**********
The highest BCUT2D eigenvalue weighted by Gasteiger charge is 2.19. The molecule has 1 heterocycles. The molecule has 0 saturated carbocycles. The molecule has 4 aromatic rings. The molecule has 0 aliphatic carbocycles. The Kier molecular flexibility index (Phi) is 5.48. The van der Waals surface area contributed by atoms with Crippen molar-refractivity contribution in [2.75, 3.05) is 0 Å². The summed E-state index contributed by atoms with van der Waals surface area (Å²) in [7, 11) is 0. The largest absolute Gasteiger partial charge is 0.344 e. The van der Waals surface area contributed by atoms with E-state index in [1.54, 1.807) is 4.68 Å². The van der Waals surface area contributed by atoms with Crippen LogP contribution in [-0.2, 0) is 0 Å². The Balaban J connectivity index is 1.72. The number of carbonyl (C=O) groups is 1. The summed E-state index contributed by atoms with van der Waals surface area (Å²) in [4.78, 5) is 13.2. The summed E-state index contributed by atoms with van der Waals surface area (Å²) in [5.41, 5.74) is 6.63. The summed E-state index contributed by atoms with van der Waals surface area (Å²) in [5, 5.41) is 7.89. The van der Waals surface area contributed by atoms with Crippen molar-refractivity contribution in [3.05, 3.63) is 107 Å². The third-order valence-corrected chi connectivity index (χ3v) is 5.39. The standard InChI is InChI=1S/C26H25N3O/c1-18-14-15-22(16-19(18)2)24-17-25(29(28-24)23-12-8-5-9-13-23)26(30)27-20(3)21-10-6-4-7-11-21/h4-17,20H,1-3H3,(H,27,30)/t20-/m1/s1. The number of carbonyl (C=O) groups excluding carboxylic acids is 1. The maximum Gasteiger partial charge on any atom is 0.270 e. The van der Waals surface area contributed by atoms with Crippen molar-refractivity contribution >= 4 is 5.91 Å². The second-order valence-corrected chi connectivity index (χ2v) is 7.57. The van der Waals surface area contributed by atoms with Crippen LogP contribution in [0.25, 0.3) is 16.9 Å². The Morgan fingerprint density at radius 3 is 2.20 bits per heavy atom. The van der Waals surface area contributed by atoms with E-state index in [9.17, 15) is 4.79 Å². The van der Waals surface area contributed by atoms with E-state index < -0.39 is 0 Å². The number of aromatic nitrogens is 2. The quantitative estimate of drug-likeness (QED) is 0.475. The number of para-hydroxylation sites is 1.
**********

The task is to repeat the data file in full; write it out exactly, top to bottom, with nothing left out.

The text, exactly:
The highest BCUT2D eigenvalue weighted by Gasteiger charge is 2.19. The molecule has 1 heterocycles. The molecule has 0 saturated carbocycles. The molecule has 4 aromatic rings. The molecule has 0 aliphatic carbocycles. The Kier molecular flexibility index (Phi) is 5.48. The van der Waals surface area contributed by atoms with Crippen molar-refractivity contribution in [2.75, 3.05) is 0 Å². The summed E-state index contributed by atoms with van der Waals surface area (Å²) in [7, 11) is 0. The largest absolute Gasteiger partial charge is 0.344 e. The van der Waals surface area contributed by atoms with E-state index in [1.54, 1.807) is 4.68 Å². The van der Waals surface area contributed by atoms with Crippen LogP contribution in [-0.2, 0) is 0 Å². The Balaban J connectivity index is 1.72. The number of carbonyl (C=O) groups is 1. The summed E-state index contributed by atoms with van der Waals surface area (Å²) in [4.78, 5) is 13.2. The summed E-state index contributed by atoms with van der Waals surface area (Å²) in [5.41, 5.74) is 6.63. The summed E-state index contributed by atoms with van der Waals surface area (Å²) in [5, 5.41) is 7.89. The van der Waals surface area contributed by atoms with Crippen molar-refractivity contribution in [3.05, 3.63) is 107 Å². The third-order valence-corrected chi connectivity index (χ3v) is 5.39. The standard InChI is InChI=1S/C26H25N3O/c1-18-14-15-22(16-19(18)2)24-17-25(29(28-24)23-12-8-5-9-13-23)26(30)27-20(3)21-10-6-4-7-11-21/h4-17,20H,1-3H3,(H,27,30)/t20-/m1/s1. The number of carbonyl (C=O) groups excluding carboxylic acids is 1. The maximum Gasteiger partial charge on any atom is 0.270 e. The van der Waals surface area contributed by atoms with Crippen molar-refractivity contribution >= 4 is 5.91 Å². The second-order valence-corrected chi connectivity index (χ2v) is 7.57. The van der Waals surface area contributed by atoms with Crippen LogP contribution in [0.25, 0.3) is 16.9 Å². The Morgan fingerprint density at radius 3 is 2.20 bits per heavy atom. The van der Waals surface area contributed by atoms with E-state index in [9.17, 15) is 4.79 Å². The van der Waals surface area contributed by atoms with E-state index < -0.39 is 0 Å². The number of aromatic nitrogens is 2. The quantitative estimate of drug-likeness (QED) is 0.475. The number of para-hydroxylation sites is 1.